The other day I met a well-known Lewes resident, a man respected for his work for the town, the county and for the United Kingdom.
He said the national mood now made him think of the 1930s. The Thirties took us straight into World War Two, and we have just been giving thanks for the courage of those who gave everything then to save us.
Today there’s a fundamental difference: any war between the major powers could become a nuclear exchange. And because it could, when one side felt its back was to the wall it almost certainly would.
A largish – but entirely feasible – nuclear warhead aimed at Gatwick’s runway could spell the end of Lewes and the Ouse Valley, if not from the blast and fire of the explosion then from the lingering radioactivity that would follow. More distant but probable South Coast targets include Portsmouth harbour and Dungeness power station, close enough to put Lewes in danger.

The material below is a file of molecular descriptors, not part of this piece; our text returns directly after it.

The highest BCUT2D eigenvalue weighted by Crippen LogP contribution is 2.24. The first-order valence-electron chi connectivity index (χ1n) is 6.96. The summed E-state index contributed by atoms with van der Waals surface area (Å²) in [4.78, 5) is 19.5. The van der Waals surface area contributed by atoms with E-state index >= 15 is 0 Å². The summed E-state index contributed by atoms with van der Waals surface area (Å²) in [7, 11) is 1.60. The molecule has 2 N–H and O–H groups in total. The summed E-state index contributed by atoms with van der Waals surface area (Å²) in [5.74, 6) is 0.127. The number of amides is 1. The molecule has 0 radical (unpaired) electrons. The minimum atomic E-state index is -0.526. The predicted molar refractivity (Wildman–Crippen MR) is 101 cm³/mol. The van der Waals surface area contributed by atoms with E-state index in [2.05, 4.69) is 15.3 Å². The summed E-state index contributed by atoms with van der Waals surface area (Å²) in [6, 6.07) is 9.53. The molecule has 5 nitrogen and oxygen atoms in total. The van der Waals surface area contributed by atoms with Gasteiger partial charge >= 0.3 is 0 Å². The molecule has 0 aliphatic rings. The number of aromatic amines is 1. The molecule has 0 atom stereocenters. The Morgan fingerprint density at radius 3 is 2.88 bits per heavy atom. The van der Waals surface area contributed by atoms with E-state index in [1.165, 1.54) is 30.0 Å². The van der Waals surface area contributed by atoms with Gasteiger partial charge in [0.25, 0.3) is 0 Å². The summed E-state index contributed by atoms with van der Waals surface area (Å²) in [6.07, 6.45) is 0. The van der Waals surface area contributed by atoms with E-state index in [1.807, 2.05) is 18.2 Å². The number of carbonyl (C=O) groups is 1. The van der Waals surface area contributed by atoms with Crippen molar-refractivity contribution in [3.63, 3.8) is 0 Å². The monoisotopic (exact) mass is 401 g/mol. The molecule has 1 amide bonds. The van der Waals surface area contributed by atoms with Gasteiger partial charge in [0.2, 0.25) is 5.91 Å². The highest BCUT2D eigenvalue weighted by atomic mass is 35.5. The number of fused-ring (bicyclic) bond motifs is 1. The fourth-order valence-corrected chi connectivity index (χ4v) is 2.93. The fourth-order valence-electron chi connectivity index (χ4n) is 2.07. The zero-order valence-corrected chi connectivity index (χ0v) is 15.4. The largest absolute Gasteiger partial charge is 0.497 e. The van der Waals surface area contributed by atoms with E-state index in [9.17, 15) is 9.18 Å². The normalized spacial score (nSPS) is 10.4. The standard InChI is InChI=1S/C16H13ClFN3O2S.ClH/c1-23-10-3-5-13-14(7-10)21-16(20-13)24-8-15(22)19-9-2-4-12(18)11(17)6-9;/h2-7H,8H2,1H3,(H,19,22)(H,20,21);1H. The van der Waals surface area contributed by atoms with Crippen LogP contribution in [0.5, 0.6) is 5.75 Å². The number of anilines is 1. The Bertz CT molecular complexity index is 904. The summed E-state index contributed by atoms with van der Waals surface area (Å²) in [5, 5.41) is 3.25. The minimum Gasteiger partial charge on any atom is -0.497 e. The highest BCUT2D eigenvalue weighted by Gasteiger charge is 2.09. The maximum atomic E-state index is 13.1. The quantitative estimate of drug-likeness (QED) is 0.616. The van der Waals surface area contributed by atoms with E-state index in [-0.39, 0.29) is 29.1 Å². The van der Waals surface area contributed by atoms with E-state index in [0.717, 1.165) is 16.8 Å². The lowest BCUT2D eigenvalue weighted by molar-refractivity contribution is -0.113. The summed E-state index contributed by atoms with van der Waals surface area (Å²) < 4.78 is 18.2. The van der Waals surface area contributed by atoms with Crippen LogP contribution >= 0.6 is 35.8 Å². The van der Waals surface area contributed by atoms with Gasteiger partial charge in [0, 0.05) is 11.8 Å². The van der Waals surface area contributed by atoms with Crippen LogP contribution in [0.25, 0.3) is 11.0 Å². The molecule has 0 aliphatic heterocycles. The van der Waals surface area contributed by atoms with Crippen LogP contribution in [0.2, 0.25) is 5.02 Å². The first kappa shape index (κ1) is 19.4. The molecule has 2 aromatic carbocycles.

Our town reduced to ashes, our families and neighbours dying slowly and painfully? What possible gain could be worth that price?
And of course East Sussex would be only one tiny part of the devastation to engulf us – and many millions of our “enemies” as well. What possible gain demands that we commit genocide to obtain it?
Now is the time to say insistently that we will no longer support a defence policy which would result in the suicide and murder of countless millions here and across the world.
We do not have to relive the Thirties.
Prince Edward’s Road